(CNN Spanish) — The tax reform of Gustavo Petro, a pillar of the campaign that led him to the presidency of Colombia, is already in Congress. From the reduction of benefits for those with incomes of more than 10 million pesos per month to the introduction of taxes on sugary drinks and ultra-processed foods, we review here some of its main points.
The bill aims —according to the text that can be consulted here— to reduce the “inequitable exemptions” that people with higher incomes and some companies have today and fight against tax evasion. In this way the administration will obtain, according to its forecasts, the funds to finance its ambitious social program.
The text uses four words to define the characteristics of the reform: “progressiveness, equity, efficiency and sufficiency.”
The income and wealth of the richest, at the center of Petro’s tax reform
The income on natural persons is at the center of the reform. The goal, in the words of the bill, is to improve vertical and horizontal equity. In short: those with more income and wealth pay more and those with the same ability to pay contribute in similar terms.
The 130-page bill does not skimp on statistics to justify its proposal. Regarding the Income Tax of Natural Persons, they affirm that the collection of Colombia is, based on 2020 figures, about six times lower than the average of the Organization for Economic Cooperation and Development (OECD): that year it rose to 1.3% of GDP against 8%. This low collection, according to the text, means that the system is supported by contributions from companies and indirect taxes, making it not so progressive.
The proposals linked to personal income would ensure that, according to government projections, the group with the highest income (140 million gross pesos onwards, about US$32,400) would be taxed 9.3% more with the reform.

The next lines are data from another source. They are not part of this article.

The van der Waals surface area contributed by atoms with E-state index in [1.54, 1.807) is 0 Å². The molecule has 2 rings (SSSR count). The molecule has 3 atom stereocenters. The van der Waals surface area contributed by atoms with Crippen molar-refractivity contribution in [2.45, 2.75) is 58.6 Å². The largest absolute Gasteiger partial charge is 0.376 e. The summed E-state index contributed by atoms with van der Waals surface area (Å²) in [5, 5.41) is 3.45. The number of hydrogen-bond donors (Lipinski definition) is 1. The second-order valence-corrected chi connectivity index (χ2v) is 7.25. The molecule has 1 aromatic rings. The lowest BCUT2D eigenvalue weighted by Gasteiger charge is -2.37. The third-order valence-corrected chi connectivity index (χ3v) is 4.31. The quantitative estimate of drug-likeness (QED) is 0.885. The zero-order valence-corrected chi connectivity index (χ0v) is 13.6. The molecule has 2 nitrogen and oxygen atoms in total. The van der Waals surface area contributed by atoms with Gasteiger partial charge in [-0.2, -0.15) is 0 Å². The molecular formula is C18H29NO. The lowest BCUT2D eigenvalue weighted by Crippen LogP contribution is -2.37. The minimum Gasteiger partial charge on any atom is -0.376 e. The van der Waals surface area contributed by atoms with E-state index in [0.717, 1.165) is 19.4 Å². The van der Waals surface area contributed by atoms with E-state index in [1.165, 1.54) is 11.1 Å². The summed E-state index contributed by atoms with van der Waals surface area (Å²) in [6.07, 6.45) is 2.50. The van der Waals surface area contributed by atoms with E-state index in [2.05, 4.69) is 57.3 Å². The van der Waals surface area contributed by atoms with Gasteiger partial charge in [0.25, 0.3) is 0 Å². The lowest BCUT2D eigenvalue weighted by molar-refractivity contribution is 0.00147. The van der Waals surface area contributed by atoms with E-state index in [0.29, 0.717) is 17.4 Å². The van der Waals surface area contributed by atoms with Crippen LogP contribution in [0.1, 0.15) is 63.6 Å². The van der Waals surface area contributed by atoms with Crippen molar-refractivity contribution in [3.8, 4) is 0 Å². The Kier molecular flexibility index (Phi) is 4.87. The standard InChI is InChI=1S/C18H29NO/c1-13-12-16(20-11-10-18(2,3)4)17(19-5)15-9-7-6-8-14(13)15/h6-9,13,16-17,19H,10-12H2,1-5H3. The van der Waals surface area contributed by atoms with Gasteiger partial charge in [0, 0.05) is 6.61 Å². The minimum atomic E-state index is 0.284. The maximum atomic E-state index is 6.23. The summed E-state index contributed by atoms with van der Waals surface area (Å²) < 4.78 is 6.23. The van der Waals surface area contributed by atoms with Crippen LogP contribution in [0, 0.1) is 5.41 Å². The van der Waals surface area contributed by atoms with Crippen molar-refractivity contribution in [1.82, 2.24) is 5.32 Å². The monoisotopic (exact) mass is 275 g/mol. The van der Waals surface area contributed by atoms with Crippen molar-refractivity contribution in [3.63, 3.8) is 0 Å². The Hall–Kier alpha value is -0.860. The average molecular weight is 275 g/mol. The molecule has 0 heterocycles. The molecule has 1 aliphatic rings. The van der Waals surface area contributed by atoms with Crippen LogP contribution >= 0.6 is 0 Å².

Limits on benefits for those with incomes greater than $10 million per month
The project establishes limits to the tax benefits of people who have incomes greater than 10 million Colombian pesos per month (about US$2,300), which according to the text are 2.4% of the population.
“The biggest increase is only for about 34,000 people,” Minister José Antonio Ocampo said about itdescribing this group as “34,000 ultra-privileged” of the tax system.
The reform proposes a permanent wealth tax that, unlike the one in force between 2019 and 2021, improves progressivity according to the text. Those with assets greater than 3,000 million Colombian pesos (about US$695,000) would pay 0.5 and the value would double to 1% for people whose assets exceed 5,000 million (about US$1,157,000).
And the companies?
At the center of the debate have also been the contributions of companies. Unlike what happens with individuals, the income tax of legal entities is higher, as a percentage of total income, than the average for Latin America and the OECD countries.
The text proposes that “asymmetric” tax benefits that only some sectors or territories receive be eliminated and that a maximum be established for the benefits that companies can obtain.
The project proposes a tax on crude oil, coal and gold exports that responds to the environmental vision and also seeks that the “extraordinary benefits” of the high prices of the aforementioned raw materials “contribute to the well-being of the most vulnerable population and to the fiscal consolidation”. The tax would be 10% on a base price.
Other taxes linked to the energy transition
The Historic Pact program makes a strong commitment to reducing dependence on fossil fuels and advancing in the transition towards cleaner energies.
In this line, the project proposes to modify the carbon tax to tax the sale, import and withdrawal of thermal coal. To avoid “unwanted effects” on power generation, it proposes a gradual implementation of a rate that would increase steadily by 2028.